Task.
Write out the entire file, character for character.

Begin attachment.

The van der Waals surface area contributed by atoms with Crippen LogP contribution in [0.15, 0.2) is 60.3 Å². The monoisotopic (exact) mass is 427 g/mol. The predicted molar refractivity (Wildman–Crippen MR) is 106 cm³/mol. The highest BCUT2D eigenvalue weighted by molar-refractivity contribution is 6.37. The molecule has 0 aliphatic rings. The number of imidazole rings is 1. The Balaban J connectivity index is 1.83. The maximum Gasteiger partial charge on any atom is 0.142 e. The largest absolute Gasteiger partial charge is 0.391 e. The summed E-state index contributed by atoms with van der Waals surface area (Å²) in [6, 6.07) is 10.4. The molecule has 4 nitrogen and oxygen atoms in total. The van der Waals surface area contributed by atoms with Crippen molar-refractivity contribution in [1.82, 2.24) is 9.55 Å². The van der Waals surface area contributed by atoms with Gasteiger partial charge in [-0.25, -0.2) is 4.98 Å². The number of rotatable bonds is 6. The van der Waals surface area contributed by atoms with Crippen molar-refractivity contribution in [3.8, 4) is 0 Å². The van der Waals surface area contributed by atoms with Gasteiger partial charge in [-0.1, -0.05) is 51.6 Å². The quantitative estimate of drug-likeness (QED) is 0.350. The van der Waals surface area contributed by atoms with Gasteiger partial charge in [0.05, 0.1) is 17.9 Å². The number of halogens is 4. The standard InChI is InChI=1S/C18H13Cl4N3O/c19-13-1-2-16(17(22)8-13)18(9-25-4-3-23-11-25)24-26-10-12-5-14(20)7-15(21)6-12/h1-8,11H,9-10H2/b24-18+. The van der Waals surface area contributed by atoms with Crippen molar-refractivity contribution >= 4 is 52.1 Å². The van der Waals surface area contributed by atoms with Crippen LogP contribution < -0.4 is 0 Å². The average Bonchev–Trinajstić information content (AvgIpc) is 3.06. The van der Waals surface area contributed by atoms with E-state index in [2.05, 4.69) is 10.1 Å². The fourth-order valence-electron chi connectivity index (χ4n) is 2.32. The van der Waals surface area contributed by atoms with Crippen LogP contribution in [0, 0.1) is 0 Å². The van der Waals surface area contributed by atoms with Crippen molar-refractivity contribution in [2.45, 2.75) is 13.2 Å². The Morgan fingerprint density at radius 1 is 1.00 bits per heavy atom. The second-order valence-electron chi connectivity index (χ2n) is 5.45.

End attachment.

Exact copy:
The van der Waals surface area contributed by atoms with Crippen LogP contribution in [0.15, 0.2) is 60.3 Å². The monoisotopic (exact) mass is 427 g/mol. The predicted molar refractivity (Wildman–Crippen MR) is 106 cm³/mol. The highest BCUT2D eigenvalue weighted by molar-refractivity contribution is 6.37. The molecule has 0 aliphatic rings. The number of imidazole rings is 1. The Balaban J connectivity index is 1.83. The maximum Gasteiger partial charge on any atom is 0.142 e. The largest absolute Gasteiger partial charge is 0.391 e. The summed E-state index contributed by atoms with van der Waals surface area (Å²) in [6, 6.07) is 10.4. The molecule has 4 nitrogen and oxygen atoms in total. The van der Waals surface area contributed by atoms with Crippen molar-refractivity contribution in [1.82, 2.24) is 9.55 Å². The van der Waals surface area contributed by atoms with Gasteiger partial charge in [-0.25, -0.2) is 4.98 Å². The number of rotatable bonds is 6. The van der Waals surface area contributed by atoms with Crippen molar-refractivity contribution in [3.8, 4) is 0 Å². The van der Waals surface area contributed by atoms with Gasteiger partial charge in [-0.1, -0.05) is 51.6 Å². The quantitative estimate of drug-likeness (QED) is 0.350. The van der Waals surface area contributed by atoms with Gasteiger partial charge in [0.05, 0.1) is 17.9 Å². The number of halogens is 4. The standard InChI is InChI=1S/C18H13Cl4N3O/c19-13-1-2-16(17(22)8-13)18(9-25-4-3-23-11-25)24-26-10-12-5-14(20)7-15(21)6-12/h1-8,11H,9-10H2/b24-18+. The van der Waals surface area contributed by atoms with Crippen molar-refractivity contribution >= 4 is 52.1 Å². The van der Waals surface area contributed by atoms with Crippen LogP contribution < -0.4 is 0 Å². The average Bonchev–Trinajstić information content (AvgIpc) is 3.06. The van der Waals surface area contributed by atoms with E-state index in [2.05, 4.69) is 10.1 Å². The fourth-order valence-electron chi connectivity index (χ4n) is 2.32. The van der Waals surface area contributed by atoms with Crippen LogP contribution in [0, 0.1) is 0 Å². The van der Waals surface area contributed by atoms with Crippen molar-refractivity contribution in [2.45, 2.75) is 13.2 Å². The Morgan fingerprint density at radius 1 is 1.00 bits per heavy atom. The second-order valence-electron chi connectivity index (χ2n) is 5.45.